Info Just For You
- New and Expectant Parents
- Parents of School-Aged Children
- Policymakers and Advocates
- K-12 Educators
- Health Care Professionals
- Brothers and Sisters
- Fathers (D.A.D.S.)
- Down Syndrome and Autism
- Families of Diversity
- Research Opportunities
- General DS Information
Facts About Down Syndrome
- Down syndrome occurs when some or all of a person’s cells have an extra full or partial copy of chromosome 21. This additional genetic material alters the course of development and causes the characteristics associated with Down syndrome.
- Down syndrome is the most commonly occurring chromosomal condition. One in every 792 babies is born with Down syndrome in the United States, totaling about 5,300 livebirths each year. More info...
- There are approximately 206,000 people living with Down syndrome in the United States, and approximately 4,500 people with Down syndrome living in Massachusetts. About 95 babies with Down syndrome are born each year in Massachusetts.
- Down syndrome occurs in people of all races and economic levels.
- The incidence of births of children with Down syndrome increases with the age of the mother. But due to higher fertility rates in younger women, 52% of children with Down syndrome are born to women under 35 years of age.
- People with Down syndrome have an increased risk for certain medical conditions such as congenital heart defects, respiratory and hearing problems, Alzheimer's disease, childhood leukemia, and thyroid conditions. Many of these conditions are now treatable, so most people with Down syndrome lead healthy lives.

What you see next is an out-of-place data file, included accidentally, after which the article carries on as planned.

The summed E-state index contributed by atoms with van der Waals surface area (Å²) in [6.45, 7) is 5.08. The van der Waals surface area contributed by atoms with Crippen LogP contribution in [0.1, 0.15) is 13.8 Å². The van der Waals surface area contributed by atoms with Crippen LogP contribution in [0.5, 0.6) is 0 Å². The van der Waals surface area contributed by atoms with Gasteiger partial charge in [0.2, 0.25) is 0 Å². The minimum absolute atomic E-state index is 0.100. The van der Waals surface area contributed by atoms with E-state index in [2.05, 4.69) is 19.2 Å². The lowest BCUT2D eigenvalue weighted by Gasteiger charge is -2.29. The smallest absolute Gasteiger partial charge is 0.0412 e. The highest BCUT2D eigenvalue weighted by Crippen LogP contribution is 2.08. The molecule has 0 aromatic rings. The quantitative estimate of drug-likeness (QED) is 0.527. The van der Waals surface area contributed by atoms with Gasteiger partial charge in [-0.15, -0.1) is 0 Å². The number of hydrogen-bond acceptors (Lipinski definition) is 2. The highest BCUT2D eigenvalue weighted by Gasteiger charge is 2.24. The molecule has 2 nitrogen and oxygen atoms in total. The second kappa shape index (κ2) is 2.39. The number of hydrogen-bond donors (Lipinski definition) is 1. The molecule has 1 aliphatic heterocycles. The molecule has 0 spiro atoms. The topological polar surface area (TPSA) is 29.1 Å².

- A few of the common physical traits of Down syndrome are low muscle tone, small stature, an upward slant to the eyes, and a single deep crease across the center of the palm. Every person with Down syndrome is a unique individual and may possess these characteristics to different degrees or not at all.
- Life expectancy for people with Down syndrome has increased dramatically in recent decades - from 15 in 1955 to 60 today.
- People with Down syndrome attend school, work, participate in decisions that affect them, and contribute to society in many wonderful ways.
- All people with Down syndrome experience cognitive delays, but the effect is usually mild to moderate and is not indicative of the many strengths and talents that each individual possesses.
- Quality educational programs, a stimulating home environment, good health care, and positive support from family, friends and the community enable people with Down syndrome to develop their full potential and lead fulfilling lives.
- Researchers are making great strides in identifying the genes on Chromosome 21 that cause the characteristics of Down syndrome. Many feel strongly that it will be possible to improve, correct or prevent many of the problems associated with Down syndrome in the future.
Material courtesy of our national partner, the National Down Syndrome Society, and the study Estimation of live birth and population prevalence of Down syndrome in nine U.S. states, published in the American Journal of Medical Genetics in 2017.